If you’ve read my fairly scathing critique of many project management techniques and the Agile manifesto (external link), you might wonder: What project management technique does Solve it once use?
When the “cross-functional team” delivering services is mostly one guy, is a team-focused process really necessary? Would an individual productivity approach like GTD fit better for Solve it once?
Maybe, but agile in its various forms is well-understood in the software industry and beyond, and in the incarnation used at Solve it once can be thought of as an interface more than anything else.
How we define and focus agile
Ignoring capital-A Agile being somehow distinct from lowercase-a agile in various circles, we see our agile method as a direct implementation of the values from the Agile manifesto:
- Individuals and interactions: things like processes and tools can be used to bludgeon people with bureaucracy, but they can also facilitate useful communication. At so1ve the GitHub issue queue for a codebase is the tool, some light automated kanban is the process, but overwhelmingly the tool and process are meant to facilitate communication rather than put up fences. We want to facilitate open conversations with our clients, and have a clear place to talk about the work being done
- Working software: this is absolutely essential to our whole offering. The idea is to have working software as quickly as possible, and to deliver working software at the end of every cycle. By focusing on the software as the desired final product rather than all the documents, drawings, and other trashcan-destined artifacts that other companies build into their bloated processes (even ‘agile’ ones!), we can keep our eyes on your prize
- Customer collaboration: we value candor, open communication, and visibility into how our software gets made. Everybody gets at least a little nervous about the unknown, so by not having any big secrets we’re hiding from clients we can approach every situation together with calm resolve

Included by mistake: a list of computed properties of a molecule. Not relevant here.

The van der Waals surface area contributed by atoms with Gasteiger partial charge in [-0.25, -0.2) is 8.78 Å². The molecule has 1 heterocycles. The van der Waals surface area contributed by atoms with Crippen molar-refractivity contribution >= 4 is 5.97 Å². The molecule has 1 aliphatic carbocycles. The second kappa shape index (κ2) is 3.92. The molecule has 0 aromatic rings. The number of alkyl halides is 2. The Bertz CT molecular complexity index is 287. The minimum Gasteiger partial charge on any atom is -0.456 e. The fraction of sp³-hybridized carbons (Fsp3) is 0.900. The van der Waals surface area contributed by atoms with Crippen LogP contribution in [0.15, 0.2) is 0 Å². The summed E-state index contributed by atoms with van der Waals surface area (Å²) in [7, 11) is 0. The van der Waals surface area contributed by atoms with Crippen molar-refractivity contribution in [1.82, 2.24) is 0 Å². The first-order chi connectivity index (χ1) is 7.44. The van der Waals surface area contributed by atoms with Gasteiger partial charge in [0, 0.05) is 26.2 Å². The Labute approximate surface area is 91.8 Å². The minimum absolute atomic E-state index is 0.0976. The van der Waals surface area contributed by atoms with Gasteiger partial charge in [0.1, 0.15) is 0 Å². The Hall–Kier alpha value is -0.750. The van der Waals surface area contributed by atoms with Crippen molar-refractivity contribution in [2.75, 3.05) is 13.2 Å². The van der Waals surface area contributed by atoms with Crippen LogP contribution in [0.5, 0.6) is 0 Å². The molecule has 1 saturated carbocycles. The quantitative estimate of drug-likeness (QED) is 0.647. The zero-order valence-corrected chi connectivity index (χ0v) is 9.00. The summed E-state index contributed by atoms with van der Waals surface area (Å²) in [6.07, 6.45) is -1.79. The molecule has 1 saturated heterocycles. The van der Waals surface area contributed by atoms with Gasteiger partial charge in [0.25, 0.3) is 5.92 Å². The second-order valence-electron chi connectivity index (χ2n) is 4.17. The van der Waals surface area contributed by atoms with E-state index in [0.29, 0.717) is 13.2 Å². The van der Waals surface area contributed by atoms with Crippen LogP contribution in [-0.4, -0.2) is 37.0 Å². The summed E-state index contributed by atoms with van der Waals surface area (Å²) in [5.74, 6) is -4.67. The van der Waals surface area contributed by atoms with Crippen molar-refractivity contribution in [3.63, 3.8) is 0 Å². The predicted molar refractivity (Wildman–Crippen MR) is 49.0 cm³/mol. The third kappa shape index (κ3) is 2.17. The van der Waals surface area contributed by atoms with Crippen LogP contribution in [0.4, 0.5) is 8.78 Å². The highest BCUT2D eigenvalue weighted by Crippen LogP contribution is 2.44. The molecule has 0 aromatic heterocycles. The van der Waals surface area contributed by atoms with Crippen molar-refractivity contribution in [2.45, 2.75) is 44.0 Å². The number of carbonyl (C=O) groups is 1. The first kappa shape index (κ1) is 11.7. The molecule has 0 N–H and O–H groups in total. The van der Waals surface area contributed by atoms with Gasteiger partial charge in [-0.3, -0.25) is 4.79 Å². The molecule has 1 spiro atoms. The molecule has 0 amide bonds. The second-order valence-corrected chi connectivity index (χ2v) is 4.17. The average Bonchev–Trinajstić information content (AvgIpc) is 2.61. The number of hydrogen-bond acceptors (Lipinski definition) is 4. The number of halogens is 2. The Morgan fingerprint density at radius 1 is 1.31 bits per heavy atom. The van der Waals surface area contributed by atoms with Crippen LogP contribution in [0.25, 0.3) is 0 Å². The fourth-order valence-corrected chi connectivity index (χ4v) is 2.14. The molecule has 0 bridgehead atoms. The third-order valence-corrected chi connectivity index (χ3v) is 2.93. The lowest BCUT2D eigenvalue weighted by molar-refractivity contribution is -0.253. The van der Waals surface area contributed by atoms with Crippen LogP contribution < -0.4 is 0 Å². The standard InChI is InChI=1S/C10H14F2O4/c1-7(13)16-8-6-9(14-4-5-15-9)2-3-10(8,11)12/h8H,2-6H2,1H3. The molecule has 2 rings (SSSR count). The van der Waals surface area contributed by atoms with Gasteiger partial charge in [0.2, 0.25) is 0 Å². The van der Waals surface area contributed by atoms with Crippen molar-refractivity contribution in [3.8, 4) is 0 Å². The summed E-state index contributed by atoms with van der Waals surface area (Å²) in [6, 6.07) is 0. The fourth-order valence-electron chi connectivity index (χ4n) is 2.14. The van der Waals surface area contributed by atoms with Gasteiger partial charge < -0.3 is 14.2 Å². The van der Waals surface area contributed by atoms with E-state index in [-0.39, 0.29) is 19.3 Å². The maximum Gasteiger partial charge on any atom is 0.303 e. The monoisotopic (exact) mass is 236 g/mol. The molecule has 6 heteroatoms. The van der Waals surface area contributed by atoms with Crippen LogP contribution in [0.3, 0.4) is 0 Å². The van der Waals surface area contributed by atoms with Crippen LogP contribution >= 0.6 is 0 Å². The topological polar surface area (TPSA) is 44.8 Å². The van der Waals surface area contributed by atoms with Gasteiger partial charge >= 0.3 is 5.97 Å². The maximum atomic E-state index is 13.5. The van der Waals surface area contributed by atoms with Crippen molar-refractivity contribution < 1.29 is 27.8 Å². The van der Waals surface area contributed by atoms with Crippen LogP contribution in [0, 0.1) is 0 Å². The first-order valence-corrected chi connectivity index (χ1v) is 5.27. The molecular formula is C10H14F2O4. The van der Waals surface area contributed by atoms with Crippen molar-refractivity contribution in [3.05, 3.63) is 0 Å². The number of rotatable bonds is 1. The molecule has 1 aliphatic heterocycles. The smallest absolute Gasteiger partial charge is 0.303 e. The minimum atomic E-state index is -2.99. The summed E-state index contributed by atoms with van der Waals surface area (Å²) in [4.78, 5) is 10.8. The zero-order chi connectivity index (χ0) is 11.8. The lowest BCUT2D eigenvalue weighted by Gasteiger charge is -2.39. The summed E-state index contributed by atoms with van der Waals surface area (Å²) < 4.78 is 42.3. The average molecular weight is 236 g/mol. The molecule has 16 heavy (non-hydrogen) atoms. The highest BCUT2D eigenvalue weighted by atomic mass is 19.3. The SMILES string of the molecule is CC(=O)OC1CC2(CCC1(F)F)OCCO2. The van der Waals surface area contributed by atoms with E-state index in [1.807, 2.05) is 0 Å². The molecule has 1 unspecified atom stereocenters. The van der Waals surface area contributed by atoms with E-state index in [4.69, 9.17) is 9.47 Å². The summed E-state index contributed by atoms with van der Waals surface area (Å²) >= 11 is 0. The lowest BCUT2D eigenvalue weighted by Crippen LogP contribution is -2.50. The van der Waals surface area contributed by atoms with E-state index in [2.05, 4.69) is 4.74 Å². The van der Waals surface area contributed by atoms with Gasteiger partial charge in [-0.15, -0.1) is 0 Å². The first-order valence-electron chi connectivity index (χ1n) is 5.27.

- Responding to change: a key part of being responsive to change is having a flexible software architecture. On top of that, a context for change is necessary to avoid free-for-all chaos. For a company that wants to deliver sophisticated content-management system websites with a turnaround as quick as 2 weeks, coming up with a plan and not deviating too much from it during those weeks is important. But sometimes plans do have to change, so we need to balance responsiveness and predictability
beta canon: the principles we embrace
Along with the core of the manifesto, Solve it once also environmentally applies many of the 12 principles held up along the four alpha-canon value balances:
- Early and continuous delivery of valuable software: per “Working software” above, delivering software as the value-add early and often undergirds our entire strategy for success
- Welcome changing requirements: like many agile frameworks, we construe the welcoming of changing requirements in the context of our delivery timescale, as changing a requirement for the current sprint is more disruptive than changing one for the next sprint
- Deliver frequently: by settling on a two-week sprint cycle for both sales and delivery, we have a known and useful constraint that can be used to focus our effort. This timescale is a big factor into how responsive to change we are within a two-week cycle
- Business and development, together: not only do we embrace this internally, in that Brad (or additional team members on occasion) do client communication and then do the direct software development work requested, but we also welcome non-developer business folks on the client side to see the software and how it’s made, early and often. These are teachable moments, and sometimes businesspeople fall in love with software in the process
- Environment and trust: we count on our clients to trust us to do an expert job, and are fortunate to be able to set our own environments and use our own tools